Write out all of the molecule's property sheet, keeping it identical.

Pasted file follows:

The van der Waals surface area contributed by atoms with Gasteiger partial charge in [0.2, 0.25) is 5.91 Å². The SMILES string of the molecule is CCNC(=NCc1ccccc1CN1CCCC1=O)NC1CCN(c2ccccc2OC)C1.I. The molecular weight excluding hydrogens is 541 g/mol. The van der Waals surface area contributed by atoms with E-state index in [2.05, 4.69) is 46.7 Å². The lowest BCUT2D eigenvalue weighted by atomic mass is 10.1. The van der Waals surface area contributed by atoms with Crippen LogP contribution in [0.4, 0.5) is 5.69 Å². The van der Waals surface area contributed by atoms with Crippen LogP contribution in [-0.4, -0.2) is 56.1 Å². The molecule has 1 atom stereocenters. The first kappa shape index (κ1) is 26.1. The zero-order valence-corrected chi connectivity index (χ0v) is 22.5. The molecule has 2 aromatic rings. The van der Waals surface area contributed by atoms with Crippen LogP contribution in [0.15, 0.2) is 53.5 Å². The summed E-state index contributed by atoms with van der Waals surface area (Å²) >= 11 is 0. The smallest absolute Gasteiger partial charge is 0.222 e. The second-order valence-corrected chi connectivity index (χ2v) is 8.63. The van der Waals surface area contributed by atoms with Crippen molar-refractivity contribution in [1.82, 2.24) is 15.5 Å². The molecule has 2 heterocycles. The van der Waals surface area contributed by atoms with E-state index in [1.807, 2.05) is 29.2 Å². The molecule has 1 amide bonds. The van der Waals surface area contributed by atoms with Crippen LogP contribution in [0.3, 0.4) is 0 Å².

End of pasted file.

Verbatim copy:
The van der Waals surface area contributed by atoms with Gasteiger partial charge in [0.2, 0.25) is 5.91 Å². The SMILES string of the molecule is CCNC(=NCc1ccccc1CN1CCCC1=O)NC1CCN(c2ccccc2OC)C1.I. The molecular weight excluding hydrogens is 541 g/mol. The van der Waals surface area contributed by atoms with E-state index in [2.05, 4.69) is 46.7 Å². The lowest BCUT2D eigenvalue weighted by atomic mass is 10.1. The van der Waals surface area contributed by atoms with Crippen LogP contribution in [0.4, 0.5) is 5.69 Å². The van der Waals surface area contributed by atoms with Crippen LogP contribution in [-0.4, -0.2) is 56.1 Å². The molecule has 1 atom stereocenters. The first kappa shape index (κ1) is 26.1. The zero-order valence-corrected chi connectivity index (χ0v) is 22.5. The molecule has 2 aromatic rings. The van der Waals surface area contributed by atoms with Crippen LogP contribution in [0.15, 0.2) is 53.5 Å². The summed E-state index contributed by atoms with van der Waals surface area (Å²) >= 11 is 0. The smallest absolute Gasteiger partial charge is 0.222 e. The second-order valence-corrected chi connectivity index (χ2v) is 8.63. The van der Waals surface area contributed by atoms with Crippen molar-refractivity contribution in [1.82, 2.24) is 15.5 Å². The molecule has 2 heterocycles. The van der Waals surface area contributed by atoms with E-state index in [1.807, 2.05) is 29.2 Å². The molecule has 1 amide bonds. The van der Waals surface area contributed by atoms with Crippen LogP contribution in [0.3, 0.4) is 0 Å².